Mencimer, Stephanie. The Trouble with Frida Kahlo.
The Washington Monthly: June 2002. “Kahlo’s art is to painting what the memoir is to literature – self-absorbed, confessional, and hard to dismiss as a flash in the pan.
“[H]er paintings, rooted in 19th-century Mexican portraiture, ingeniously incorporated elements of Mexican pop culture and pre-Columbian primitivism that, in the 1930s, had never been done before. Usually small, intimate paintings that contrasted with the grand mural tradition of her time, her work was often done on sheet metal rather than canvas, in the style of Mexican street artists who painted retablos, or small votive paintings that offer thanks to the Virgin Mary or a saint for a miraculous deliverance from misfortune.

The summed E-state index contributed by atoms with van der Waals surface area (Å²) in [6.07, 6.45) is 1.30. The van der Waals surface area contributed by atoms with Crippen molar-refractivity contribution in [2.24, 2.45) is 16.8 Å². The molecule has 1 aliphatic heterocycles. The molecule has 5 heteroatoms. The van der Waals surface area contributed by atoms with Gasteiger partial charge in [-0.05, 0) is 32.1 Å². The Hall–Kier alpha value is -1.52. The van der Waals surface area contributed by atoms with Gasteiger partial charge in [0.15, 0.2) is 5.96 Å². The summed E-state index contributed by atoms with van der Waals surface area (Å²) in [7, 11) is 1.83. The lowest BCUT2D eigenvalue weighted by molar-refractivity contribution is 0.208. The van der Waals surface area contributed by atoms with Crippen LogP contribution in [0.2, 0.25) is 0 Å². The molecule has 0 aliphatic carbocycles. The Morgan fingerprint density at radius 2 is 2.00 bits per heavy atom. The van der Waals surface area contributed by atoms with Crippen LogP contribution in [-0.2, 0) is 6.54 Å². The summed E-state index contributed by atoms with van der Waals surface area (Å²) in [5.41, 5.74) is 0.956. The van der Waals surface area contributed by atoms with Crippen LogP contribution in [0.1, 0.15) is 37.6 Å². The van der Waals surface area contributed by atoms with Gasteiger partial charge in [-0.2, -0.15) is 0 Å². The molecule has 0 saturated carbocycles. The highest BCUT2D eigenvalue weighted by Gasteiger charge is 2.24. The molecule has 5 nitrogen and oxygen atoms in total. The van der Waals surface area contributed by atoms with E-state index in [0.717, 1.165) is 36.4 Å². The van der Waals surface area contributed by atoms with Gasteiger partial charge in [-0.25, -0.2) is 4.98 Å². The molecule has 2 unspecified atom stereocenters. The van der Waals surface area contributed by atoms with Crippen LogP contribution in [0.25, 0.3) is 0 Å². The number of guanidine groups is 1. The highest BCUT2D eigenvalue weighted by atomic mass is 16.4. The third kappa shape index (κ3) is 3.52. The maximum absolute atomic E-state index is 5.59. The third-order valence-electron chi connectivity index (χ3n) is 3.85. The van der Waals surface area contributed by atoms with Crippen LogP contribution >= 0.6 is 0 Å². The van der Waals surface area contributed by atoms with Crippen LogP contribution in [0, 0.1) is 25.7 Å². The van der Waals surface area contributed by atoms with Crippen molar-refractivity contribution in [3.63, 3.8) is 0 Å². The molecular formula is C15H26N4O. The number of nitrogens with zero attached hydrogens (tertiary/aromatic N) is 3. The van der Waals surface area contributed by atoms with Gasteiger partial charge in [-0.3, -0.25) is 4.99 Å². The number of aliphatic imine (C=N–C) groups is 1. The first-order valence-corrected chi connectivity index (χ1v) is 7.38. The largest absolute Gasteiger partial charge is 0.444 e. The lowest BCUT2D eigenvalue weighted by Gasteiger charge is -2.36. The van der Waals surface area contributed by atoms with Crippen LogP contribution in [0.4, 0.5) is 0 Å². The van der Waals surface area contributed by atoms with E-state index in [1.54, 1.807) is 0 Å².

“The paintings often reflect her tumultuous relationship with Rivera, as well as the anguish of her ever-deteriorating health. Between the time of her accident and her death, Kahlo had more than 30 surgeries, and a gangrenous leg was eventually amputated. She dramatized the pain in her paintings, while carefully cultivating a self-image as a ‘heroic sufferer.’”